Posted by Bruce Pilgrim
Talking to My Cats: 9-18-07
Recently, some of the inestimable wit and wisdom of Baghdad Bob was highlighted in this space. For the next several weeks, I'll be digging deeper into some of Bob's best practices for the PR industry.
"Denial," Bob said, "is your friend. Americans are unbelievably gullible and they distrust the media. Denial buys you time to come up with a better idea – or implement your exit strategy and get the hell out of Dodge."
One advantage of denial is you can temporarily deflect attention from reality. The faithful will believe you, for awhile. They'll believe almost anything, especially if you throw a big enough scare into them. Declare war on terror, or blame the Jews, or tell them reducing greenhouse gases will hurt the economy. Tell them that whatever happened didn't really happen. Or that it happened a lot differently than they’ve been led to believe.
Denial is certainly the first strategy most perps turn to when they're thrust into the spotlight. It's also one of the five stages of coping with death or tragedy. Even though denial almost never works, we keep trying it. Even though fessing up to the truth is always the better way to go. You admit your mistake, and move on. If you choose to cruise down denial, you'll inevitably be caught out, adding additional charges to the original offense.
Even when we’re guilty of nothing, we still automatically play the denial card. When I was nine years old, playing catch with my dad in the backyard, a gust of wind slammed the back door shut suddenly, shattering the window glass. My dad looked at me and I immediately cried out: "I didn't do it. The wind did it." He laughed so hard he had to sit down.
Why did this seemingly instinctive, yet ludicrous, impulse to deny responsibility become the norm? Should we blame Dr. Benjamin Spock for cajoling parents to pamper all those baby boomers? This incredibly spoiled generation has, in turn, shielded, positively-reinforced, and empowered their own issue to the point that, in two or three generations, sociopaths will be labeled as "unconventionally-abled."
One problem I have with denial is that I really suck at lying. I don't have the mental agility to keep track of a tangled web of deceit, much less the skill to weave a decent fabric of lies in the first place. Besides, I have the world's lousiest poker face. So, I usually try to take my lumps up front. It saves a lot of work and gets the matter resolved quickly. Even so, when my wife Sharon asks "Did you just fart?" I always blame the cat.
As Richard Nixon famously said, "It's the cover-up that gets you." It certainly got him, along with a long line of politicians skilled in the art of denial.
To wit: "I did not have sex with that woman," Bill Clinton averred. His ridiculous, yet creative, argument that blow jobs don't count as sex was, you must admit, an audacious denial. (Most men lie about blow jobs that never happened, oddly enough. Clinton tried to go the other way.)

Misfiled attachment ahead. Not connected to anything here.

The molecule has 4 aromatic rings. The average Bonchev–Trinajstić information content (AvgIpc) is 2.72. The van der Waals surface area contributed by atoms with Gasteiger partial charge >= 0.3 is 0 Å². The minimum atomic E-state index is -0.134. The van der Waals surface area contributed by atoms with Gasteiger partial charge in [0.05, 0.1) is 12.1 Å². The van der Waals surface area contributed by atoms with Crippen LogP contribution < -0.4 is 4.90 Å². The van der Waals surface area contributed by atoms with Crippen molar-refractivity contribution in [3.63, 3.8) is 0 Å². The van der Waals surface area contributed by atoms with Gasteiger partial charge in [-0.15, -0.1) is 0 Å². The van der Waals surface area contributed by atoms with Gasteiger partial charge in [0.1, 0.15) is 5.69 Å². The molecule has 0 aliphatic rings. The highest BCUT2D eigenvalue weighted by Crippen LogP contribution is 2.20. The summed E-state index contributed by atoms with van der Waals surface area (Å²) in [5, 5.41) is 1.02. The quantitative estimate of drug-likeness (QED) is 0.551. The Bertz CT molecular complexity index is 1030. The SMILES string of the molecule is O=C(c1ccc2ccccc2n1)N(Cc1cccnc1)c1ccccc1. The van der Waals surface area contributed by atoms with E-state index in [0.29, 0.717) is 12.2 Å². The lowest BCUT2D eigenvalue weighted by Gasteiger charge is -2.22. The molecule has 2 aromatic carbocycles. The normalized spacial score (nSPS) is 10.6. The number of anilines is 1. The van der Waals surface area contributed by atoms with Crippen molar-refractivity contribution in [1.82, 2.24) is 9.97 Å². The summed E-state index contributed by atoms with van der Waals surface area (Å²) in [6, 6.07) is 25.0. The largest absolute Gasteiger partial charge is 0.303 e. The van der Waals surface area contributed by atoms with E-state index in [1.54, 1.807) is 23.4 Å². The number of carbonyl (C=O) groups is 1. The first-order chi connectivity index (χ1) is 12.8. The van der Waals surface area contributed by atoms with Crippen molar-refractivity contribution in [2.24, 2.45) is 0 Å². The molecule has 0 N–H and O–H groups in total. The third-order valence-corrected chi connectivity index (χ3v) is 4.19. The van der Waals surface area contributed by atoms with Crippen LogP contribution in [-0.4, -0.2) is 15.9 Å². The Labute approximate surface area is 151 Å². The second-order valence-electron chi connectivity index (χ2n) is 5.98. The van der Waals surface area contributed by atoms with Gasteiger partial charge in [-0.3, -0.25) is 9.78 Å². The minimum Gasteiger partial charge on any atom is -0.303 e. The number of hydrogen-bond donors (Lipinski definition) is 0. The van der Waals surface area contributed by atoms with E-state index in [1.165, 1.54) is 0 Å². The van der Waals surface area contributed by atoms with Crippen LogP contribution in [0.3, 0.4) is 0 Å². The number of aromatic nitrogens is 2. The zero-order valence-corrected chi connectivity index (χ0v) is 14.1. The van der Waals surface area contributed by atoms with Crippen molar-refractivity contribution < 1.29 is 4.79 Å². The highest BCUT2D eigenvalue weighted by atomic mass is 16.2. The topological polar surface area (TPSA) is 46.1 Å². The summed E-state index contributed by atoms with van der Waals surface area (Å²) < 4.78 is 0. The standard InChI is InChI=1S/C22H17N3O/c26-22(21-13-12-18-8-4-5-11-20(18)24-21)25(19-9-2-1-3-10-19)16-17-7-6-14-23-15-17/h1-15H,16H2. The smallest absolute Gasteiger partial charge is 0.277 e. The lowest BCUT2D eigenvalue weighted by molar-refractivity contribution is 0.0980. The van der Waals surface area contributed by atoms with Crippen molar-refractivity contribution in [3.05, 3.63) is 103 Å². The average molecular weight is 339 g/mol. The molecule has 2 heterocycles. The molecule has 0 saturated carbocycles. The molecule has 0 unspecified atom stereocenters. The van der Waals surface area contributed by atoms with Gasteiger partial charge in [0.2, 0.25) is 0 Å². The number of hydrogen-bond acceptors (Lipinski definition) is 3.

And then there's the seemingly endless line of "family values" spouting, vehemently anti-gay pols who get caught with their pants around their ankles and deny their true natures. They're trying hardest to convince themselves. "I'm a died-in-the-wool ultra-conservative, flag-waving, Bible-beating, fundamentalist Christian, by God. I can't possibly be gay."
I unashamedly enjoy watching the sanctimonious squirm when their hypocrisy becomes a media feeding frenzy. Of course I would, wouldn't I? I am a card-carrying, left-wing, secular humanist, hedonistic treehugger, animal lover with the morals of long-tailed macaque. You can't expose me, because I'm already pretty much out there.
Denial is always my first method explaining scary medical symptoms. It's a family trait among us Pilgrims to ignore such things in hopes they will eventually go away. Although this tactic invariably fails, we return to it each time with the tenacity of someone who bets on the Washington Generals to beat the Harlem Globetrotters. (They're due, man!)
Many of those who rode the dot com dream watched their stock options soar in value and then dive down to nothing. They never sold, hoping it would somehow rise again. Who hasn't held onto a bum stock way too long, drawn to an inside straight, or tried to save/revive a toxic relationship? Reality, they used to say in the 60's, is for people who can't handle drugs.
Denialism is rife in the corporate world, as well. I know a CEO who convinced people who knew better to ship poor quality software because the CEO had promised Wall Street the schedule would be met. The plan was: "Ship it and hope nobody notices how shitty it is. Meanwhile, we'll rush out some "patches" before most of them get wise."
A beta user of that crappy chunk of code told me that while he expected to find bugs in new releases, "It is very unusual to find them so close to the surface."
While this was not the first vendor, nor I fearlessly predict, the last, to knowingly ship poor quality products, this is an especially pernicious form of denial. Shouldn't we have a right to expect software to perform more or less as advertised and not to crash or lock up every few seconds, just as we require our cars not to explode, and our food not to be poisoned? (Remember Pollyanna? She's my twin sister.)
In the end, denial is always a dreadfully foolish strategy – especially in today's blogger-infested, YouTube-ish world. You might get away with small scale, personal denials such as shielding your children from the truth about Uncle Wilton, but any even remotely public entity who tries to sneak one by the public will be soon be exposed – globally and virally.
So if you ever find yourself compromised, caught red-handed, or otherwise under scrutiny, just hold your head up high, look them right in the eye and say it straight out: "The wind did it."
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